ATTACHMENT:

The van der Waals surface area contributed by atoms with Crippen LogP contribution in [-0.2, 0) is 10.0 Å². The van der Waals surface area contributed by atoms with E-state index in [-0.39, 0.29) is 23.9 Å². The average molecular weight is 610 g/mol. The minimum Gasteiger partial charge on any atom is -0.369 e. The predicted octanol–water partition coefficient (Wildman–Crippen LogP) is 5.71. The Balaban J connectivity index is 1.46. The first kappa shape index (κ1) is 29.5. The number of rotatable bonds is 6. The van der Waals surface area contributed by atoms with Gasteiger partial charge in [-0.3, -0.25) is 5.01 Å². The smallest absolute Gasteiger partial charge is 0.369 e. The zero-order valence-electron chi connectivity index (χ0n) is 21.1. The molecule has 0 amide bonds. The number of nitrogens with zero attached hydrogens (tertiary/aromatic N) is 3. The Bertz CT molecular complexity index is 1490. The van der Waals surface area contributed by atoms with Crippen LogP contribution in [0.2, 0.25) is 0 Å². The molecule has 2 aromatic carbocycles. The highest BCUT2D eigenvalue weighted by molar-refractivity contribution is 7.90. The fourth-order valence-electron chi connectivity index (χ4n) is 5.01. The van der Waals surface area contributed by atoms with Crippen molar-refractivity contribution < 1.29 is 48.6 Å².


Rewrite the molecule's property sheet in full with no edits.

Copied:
The van der Waals surface area contributed by atoms with Crippen LogP contribution in [-0.2, 0) is 10.0 Å². The van der Waals surface area contributed by atoms with E-state index in [-0.39, 0.29) is 23.9 Å². The average molecular weight is 610 g/mol. The minimum Gasteiger partial charge on any atom is -0.369 e. The predicted octanol–water partition coefficient (Wildman–Crippen LogP) is 5.71. The Balaban J connectivity index is 1.46. The first kappa shape index (κ1) is 29.5. The number of rotatable bonds is 6. The van der Waals surface area contributed by atoms with Gasteiger partial charge in [-0.3, -0.25) is 5.01 Å². The smallest absolute Gasteiger partial charge is 0.369 e. The zero-order valence-electron chi connectivity index (χ0n) is 21.1. The molecule has 0 amide bonds. The number of nitrogens with zero attached hydrogens (tertiary/aromatic N) is 3. The Bertz CT molecular complexity index is 1490. The van der Waals surface area contributed by atoms with Crippen LogP contribution in [0.2, 0.25) is 0 Å². The molecule has 2 aromatic carbocycles. The highest BCUT2D eigenvalue weighted by molar-refractivity contribution is 7.90. The fourth-order valence-electron chi connectivity index (χ4n) is 5.01. The van der Waals surface area contributed by atoms with Crippen molar-refractivity contribution < 1.29 is 48.6 Å².